William Henry Bartlett (1809 -1854)
Get a Bartlett Certificate of Authenticity for your painting (COA) for your Bartlett drawing.
For all your Bartlett artworks you need a Certificate of Authenticity (COA) in order to sell, to insure or to donate for a tax deduction.
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We have been authenticating Bartlett and issuing certificates of authenticity since 2002. We are recognized Bartlett experts and Bartlett certified appraisers. We issue COAs and appraisals for all Bartlett artworks.
Our Bartlett paintings and drawings authentications are accepted and respected worldwide.
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The Bartlett certificates of authenticity we issue are based on solid, reliable and fully referenced art investigations, authentication research, analytical work and forensic studies.
We are available to examine your Bartlett painting or drawing anywhere in the world.
You will generally receive your certificates of authenticity and authentication report within two weeks. Some complicated cases with difficult to research Bartlett paintings or drawings take longer.
Our clients include Bartlett collectors, investors, tax authorities, insurance adjusters, appraisers, valuers, auctioneers, Federal agencies and many law firms.
We perform William Henry Bartlett art authentication, appraisal, certificates of authenticity (COA), analysis, research, scientific tests, full art authentications. We will help you sell your William Henry Bartlett or we will sell it for you.
William Henry Bartlett was a British artist, best known for his numerous steel engravings. Bartlett was born in Kentish Town, London in 1809. He was apprenticed to John Britton (1771-1857), and became one of the foremost illustrators of topography of his generation. He travelled throughout Britain, and in the mid and late 1840s he travelled extensively in the Balkans and the Middle East. He made four visits to the United States between 1835 and 1852.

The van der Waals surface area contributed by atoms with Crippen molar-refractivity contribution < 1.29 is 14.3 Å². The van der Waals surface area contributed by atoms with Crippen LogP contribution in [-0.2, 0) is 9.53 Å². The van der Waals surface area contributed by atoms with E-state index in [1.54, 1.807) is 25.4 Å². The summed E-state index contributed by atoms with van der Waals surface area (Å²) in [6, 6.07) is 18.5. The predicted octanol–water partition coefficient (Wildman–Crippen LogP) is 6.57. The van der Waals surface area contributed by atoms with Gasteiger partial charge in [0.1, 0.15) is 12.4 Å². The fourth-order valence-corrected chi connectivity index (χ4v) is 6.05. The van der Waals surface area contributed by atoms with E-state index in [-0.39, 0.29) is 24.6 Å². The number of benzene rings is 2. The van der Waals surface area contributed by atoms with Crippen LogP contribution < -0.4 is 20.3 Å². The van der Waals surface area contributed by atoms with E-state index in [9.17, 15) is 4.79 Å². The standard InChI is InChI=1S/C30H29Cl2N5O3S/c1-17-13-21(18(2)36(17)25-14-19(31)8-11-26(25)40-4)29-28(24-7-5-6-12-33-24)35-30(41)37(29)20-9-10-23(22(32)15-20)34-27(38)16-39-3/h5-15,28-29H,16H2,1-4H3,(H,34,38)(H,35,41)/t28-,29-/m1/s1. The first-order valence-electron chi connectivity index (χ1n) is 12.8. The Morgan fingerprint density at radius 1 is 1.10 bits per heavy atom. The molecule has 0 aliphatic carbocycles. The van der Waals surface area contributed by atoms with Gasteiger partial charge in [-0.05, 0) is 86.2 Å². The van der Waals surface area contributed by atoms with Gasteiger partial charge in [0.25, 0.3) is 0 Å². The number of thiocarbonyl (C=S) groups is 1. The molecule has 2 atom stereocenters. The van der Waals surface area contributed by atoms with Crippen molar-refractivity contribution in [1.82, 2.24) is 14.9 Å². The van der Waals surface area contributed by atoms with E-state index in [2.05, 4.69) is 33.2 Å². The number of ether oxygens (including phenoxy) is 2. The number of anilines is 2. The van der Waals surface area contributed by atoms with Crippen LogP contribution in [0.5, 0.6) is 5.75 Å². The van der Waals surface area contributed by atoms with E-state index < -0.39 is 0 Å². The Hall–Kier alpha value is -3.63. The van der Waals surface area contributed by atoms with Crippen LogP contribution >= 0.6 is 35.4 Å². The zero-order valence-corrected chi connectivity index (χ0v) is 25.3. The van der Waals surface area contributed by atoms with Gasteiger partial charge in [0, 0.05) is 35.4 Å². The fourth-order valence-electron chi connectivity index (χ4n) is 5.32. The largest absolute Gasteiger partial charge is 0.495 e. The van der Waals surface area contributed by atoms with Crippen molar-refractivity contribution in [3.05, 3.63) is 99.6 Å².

In 1835, Bartlett first visited the United States in order to draw the buildings, towns and scenery of the northeastern states. The finely detailed steel engravings Bartlett produced were published uncolored with a text by Nathaniel Parker Willis as American Scenery; or Land, Lake, and River: Illustrations of Transatlantic Nature. American Scenery was published by George Virtue in London in 30 monthly installments from 1837 to 1839. Bound editions of the work were published from 1840 onward. His impressions of Canada were collected in Canadian Scenery in 1842.
Second Bank of the US, Engraving
Bartlett made sepia wash drawings the exact size to be engraved. His engraved views were widely copied by artists, but no signed oil painting by his hand is known. Engravings based on Bartlett’s views were later used in his posthumous History of the United States of North America, continued by B. B. Woodward and published around 1856.
William Henry Bartlett died of fever on board of a French ship off the coast of Malta returning from his last trip to Israel, in 1854.
Bartletts primary concern was to render “lively impressions of actual sights”, as he wrote in the preface to The Nile Boat (London, 1849). Many views contain some ruin or element of the past including many scenes of churches, abbeys, cathedrals and castles, and Nathaniel Parker Willis described Bartlett’s talent thus: “Bartlett could select his point of view so as to bring prominently into his sketch the castle or the cathedral, which history or antiquity had allowed”.
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